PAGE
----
We don’t know what we have until we lose it.

In Chile during the 1970s, political prisoners were kidnapped, tortured, and assassinated by the secret police. The bloody Pinochet regime was a machine that tore apart the lives of its captives. Many of these prisoners were university students that became known as los desaparecidos—the disappeared.

Forty-six years later, the disappeared still appear in our headlines. A violation of human rights from the hands of another delusional dictator, this time in Venezuela, has university students running from their lecture halls to protest. These students, with their determination, passionate voice, and perhaps a sense of desperation, were the first to respond to the call for action. They were the first ones to join the front lines. And, as you might expect, they were the first ones to disappear.

Maybe Chile’s human rights abuses ended in 1990, and Venezuela is just another case of autocratic leadership gone awry. Yet still, I can’t help but think from the comfort of the developed world: what if it were to happen to us? I mean, how silly of me to think that. This is Canada! Nothing like that could ever happen here.

But, what if?

Thousands of miles away from the streets of Caracas, sitting in the MN building, I entertain the thought of UTM students facing a similar situation. A tyrannical regime that, much like Pinochet’s, expels students and faculty with opposing views from the university, cuts back on “anti-government” social studies, and sends the army to Queen’s Park rallies to “maintain the peace.” What would we do?

Unlike our midterm exams, there can be multiple correct answers to this question. But there’s only one wrong answer: to do nothing.

“Nothing” is what gets us annihilated. “Nothing” is apathy, and apathy is our greatest enemy. Apathy enables the creation of that tyrannical regime. It shows not ignorance, but foolishness on our part: we saw it happen and yet did nothing about it.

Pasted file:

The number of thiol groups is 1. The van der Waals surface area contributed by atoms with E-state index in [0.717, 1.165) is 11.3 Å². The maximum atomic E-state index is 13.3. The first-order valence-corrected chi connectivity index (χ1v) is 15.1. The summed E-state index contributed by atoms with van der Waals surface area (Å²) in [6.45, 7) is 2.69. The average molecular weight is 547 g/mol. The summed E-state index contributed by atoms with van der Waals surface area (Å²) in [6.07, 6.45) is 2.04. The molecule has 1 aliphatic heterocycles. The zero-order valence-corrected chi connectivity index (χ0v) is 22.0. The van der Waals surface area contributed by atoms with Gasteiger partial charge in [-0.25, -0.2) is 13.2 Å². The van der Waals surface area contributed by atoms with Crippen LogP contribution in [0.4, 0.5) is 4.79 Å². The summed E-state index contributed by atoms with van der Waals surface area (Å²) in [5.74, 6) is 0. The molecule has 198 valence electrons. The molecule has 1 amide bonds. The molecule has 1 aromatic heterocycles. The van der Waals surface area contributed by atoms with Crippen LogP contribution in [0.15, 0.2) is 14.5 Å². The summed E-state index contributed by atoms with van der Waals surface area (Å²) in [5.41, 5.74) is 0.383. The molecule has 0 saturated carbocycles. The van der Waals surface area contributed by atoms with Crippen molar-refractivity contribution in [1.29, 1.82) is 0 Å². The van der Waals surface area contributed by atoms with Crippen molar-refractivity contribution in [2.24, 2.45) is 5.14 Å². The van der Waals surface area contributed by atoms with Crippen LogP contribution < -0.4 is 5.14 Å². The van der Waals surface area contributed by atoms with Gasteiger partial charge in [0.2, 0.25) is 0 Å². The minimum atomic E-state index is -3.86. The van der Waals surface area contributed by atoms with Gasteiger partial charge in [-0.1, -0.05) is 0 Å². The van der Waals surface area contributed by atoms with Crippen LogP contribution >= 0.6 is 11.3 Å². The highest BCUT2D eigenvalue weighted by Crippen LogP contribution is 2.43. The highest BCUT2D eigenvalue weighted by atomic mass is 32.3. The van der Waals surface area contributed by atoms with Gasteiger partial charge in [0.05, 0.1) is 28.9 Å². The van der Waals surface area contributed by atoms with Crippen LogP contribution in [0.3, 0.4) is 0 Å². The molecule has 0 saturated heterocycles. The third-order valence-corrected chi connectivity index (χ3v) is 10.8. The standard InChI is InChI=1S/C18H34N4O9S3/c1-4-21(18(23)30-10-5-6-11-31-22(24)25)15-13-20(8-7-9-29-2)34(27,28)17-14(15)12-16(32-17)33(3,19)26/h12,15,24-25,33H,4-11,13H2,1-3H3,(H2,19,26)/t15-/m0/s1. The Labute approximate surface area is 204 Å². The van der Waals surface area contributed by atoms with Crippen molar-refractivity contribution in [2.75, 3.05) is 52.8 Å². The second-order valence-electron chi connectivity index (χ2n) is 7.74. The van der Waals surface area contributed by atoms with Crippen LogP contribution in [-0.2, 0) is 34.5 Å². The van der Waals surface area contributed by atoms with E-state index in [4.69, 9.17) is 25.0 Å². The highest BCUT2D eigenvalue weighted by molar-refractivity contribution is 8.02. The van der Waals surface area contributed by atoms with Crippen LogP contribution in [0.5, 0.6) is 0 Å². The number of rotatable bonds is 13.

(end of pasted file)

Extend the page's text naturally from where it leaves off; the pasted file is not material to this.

In this way it’s up to us, the students, to take responsibility for our education.

My proposition to you is simple. Let’s not take our education for granted, and let’s start treating it like something we’re responsible for.

Accessible post-secondary education should not equal passiveness. Embracing an active role that keeps us critical and participatory in campus affairs is the only thing that will bring about desired change. Let the spirit of the disappeared, who fought for what we have, inspire us to create a better campus for all the students that come after us.

A picture may be worth a thousand words, but action speaks even louder. This is why I invite all students to challenge the “no community in a commuter campus” stereotype that UTM seems to be known for. I invite you to consider that this mindset might be a product of our constant complaints and lack of action. Invite those you know to a UTM Town Hall meeting, or a Campus Council meeting (they are open to the public!) and bring up your concerns to the university administration. Share your thoughts and potential solutions about food on campus in The Medium. Encourage someone to run for the UTMSU executive team next year, start a club, or challenge the campus status quo by voting in student elections. You have a voice, and now is your chance to use it.

Alma mater is an allegorical phrase referring to the university that one attended, and it means “nourishing mother” in Latin. Perhaps in the future, as fellow alumni, we can rejoice at the sight of our nourishing mother: the University of Toronto Mississauga. Let us proudly remember, as children that were once hers, that we safeguarded her, celebrated her, and did not let her fall.

We don’t know what we have until we lose it, but we don’t know what we’ve been missing until it arrives. Let’s take responsibility.

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